Idaho, Iowa, and North Dakota

Why COVID-19 Is Affecting Us All Differently

April 14, 2020

The coronavirus is a universal human experience at this point. Everyone has heard about it and it has impacted everyone in some way. As this virus continues, I also think that it’s starting to impact us in different ways.  I feel like there are some people who in general are handling it well overall. Others started off fine, until a few weeks passed and from then on it’s become a challenge. Then for some it’s been difficult from the beginning. And when I think about why we might process this differently, it really strikes me that this virus is really like a loss.  

When we think about loss, we often think about death, but really loss isn’t just about when we lose a loved one. Grief and loss can be about losing anything that’s important to us. It can be losing a friendship. Losing a job. It can be anything we care greatly about, really.

When it comes to this coronavirus, I think that what we’ve lost can be different for each of us, but I think that for a lot of us what we’ve lost could be our sense of freedom. A lot of communities, states, and even whole countries are shut down right now, which means that it feels like we don’t have the same freedoms and abilities to do things that we used to have. This can be really difficult, because just last year this wasn’t the case. We’ve lived our whole lives being free to do essentially whatever we want, when we want to do it. Making this adjustment to no restrictions has been really hard for a lot of us.  

Not only that, but for a lot of people it’s also this sense of losing hope or losing a mental image of what the future will look like. As we go about our lives, we start to picture what our future will look like; this isn’t always a conscious thing that we do, but it happens, and with this virus, there’s so much uncertainty that it’s hard to keep that picture alive. This can mean that we’ve also lost our image of the future, and that can feel like we’re losing hope. That can feel soul-crushing.

One thing that comes to mind about the idea of loss is that it’s like being tossed into the ocean in the middle of a storm. At first, it’s hard to breathe because the waves keep pulling you down and the water is so tumultuous that you can’t even tell which way is up. You feel like you’re drowning. Over time, the storm passes; you’re still in the ocean and the waves still crash over you, but at least you can see the waves coming.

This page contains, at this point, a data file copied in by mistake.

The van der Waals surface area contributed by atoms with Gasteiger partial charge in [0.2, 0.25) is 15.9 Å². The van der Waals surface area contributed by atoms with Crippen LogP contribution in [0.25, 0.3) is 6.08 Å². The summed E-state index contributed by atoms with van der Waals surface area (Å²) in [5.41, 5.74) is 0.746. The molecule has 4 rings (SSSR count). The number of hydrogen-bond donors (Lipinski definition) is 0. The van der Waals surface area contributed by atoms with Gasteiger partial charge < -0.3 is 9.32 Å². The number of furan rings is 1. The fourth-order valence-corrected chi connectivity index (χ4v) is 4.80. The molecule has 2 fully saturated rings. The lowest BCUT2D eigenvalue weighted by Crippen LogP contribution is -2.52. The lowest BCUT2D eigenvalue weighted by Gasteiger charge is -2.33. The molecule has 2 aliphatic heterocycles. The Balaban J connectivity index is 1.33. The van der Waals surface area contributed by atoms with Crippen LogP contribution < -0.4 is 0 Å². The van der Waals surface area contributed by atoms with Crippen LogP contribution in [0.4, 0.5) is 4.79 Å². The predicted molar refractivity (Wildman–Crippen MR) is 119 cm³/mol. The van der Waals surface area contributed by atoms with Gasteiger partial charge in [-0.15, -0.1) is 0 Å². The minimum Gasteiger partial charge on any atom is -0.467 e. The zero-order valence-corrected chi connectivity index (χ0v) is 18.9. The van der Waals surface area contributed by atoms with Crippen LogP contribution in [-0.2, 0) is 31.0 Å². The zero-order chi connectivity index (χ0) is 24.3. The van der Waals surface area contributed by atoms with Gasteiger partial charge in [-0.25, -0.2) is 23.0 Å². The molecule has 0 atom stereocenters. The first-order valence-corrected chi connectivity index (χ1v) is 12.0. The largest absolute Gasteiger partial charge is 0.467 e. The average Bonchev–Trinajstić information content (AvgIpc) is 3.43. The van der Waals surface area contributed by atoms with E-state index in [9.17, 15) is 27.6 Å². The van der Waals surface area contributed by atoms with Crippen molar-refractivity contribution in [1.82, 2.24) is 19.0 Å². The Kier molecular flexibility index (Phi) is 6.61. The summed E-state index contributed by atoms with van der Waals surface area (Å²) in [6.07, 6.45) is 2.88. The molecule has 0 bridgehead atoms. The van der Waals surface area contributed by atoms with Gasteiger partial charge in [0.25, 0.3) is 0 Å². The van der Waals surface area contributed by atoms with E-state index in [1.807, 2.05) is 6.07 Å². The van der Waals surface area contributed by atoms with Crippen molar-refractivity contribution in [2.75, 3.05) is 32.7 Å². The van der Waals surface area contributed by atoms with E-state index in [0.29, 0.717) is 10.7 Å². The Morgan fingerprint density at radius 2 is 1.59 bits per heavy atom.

All loss is hard to deal with. Loss is something that we all handle in different ways, but there are several stages of grief that are pretty common. If you look at the media, people in your community, or even reflect on yourself, I wonder how many of these stages you’ll recognize when it comes to the coronavirus and this idea of losing our freedoms and our future.  

Denial - I think that a lot of us denied the severity of this virus in the beginning, and some may still be claiming that people are overreacting.  When the virus first started to spread, tt was really common to hear people comment that it was just like the flu or that it would just blow over soon.  It’s really hard to accept that our very way of life would change.

Anger - We don’t like to change, wear face masks, or stay at home. It’s really easy to understand why so much of this situation can make us feel angry.

Bargaining - I feel like I’ve seen this a lot with people trying to get their hair done during this virus, trying to barter or pay more money to get their hair cut even though things are supposed to be shut down and that could put their stylist’s license at risk. It’s almost this bargain to keep the old way of life alive, if we just get this over with for two weeks.  

Depression - It’s really hard to realize that things are different now. It’s even harder to realize that we don’t know when things will go back to normal.

There is one final stage to grief and loss: acceptance. Acceptance can be hard to describe, but it’s almost this sense of calm and really an absence of the other stages. When it comes to the stages of grief and loss, there is no normal. We can bounce between the stages. There’s no certain amount of time that is considered “normal.” But one thing that I have noticed when we talk about this idea of loss, is that acceptance is typically talked about as the general goal. Yet it’s something that we cannot force.

It may be difficult, but given time, we will reach a point of acceptance. I think that we’ll adjust, and it will get easier. The storm will pass and we’ll be able to breathe.

Meet the author

Danielle Wayne

Danielle is an anxiety therapist. She specializes in helping busy millennials manage their anxiety so they can perform at their best. Danielle has been featured on Apartment Therapy, SparkPeople, Lifewire, and Now Art World. When Danielle isn't helping her clients, she's playing video games or spending time with her partner and step children.

Learn more about Danielle

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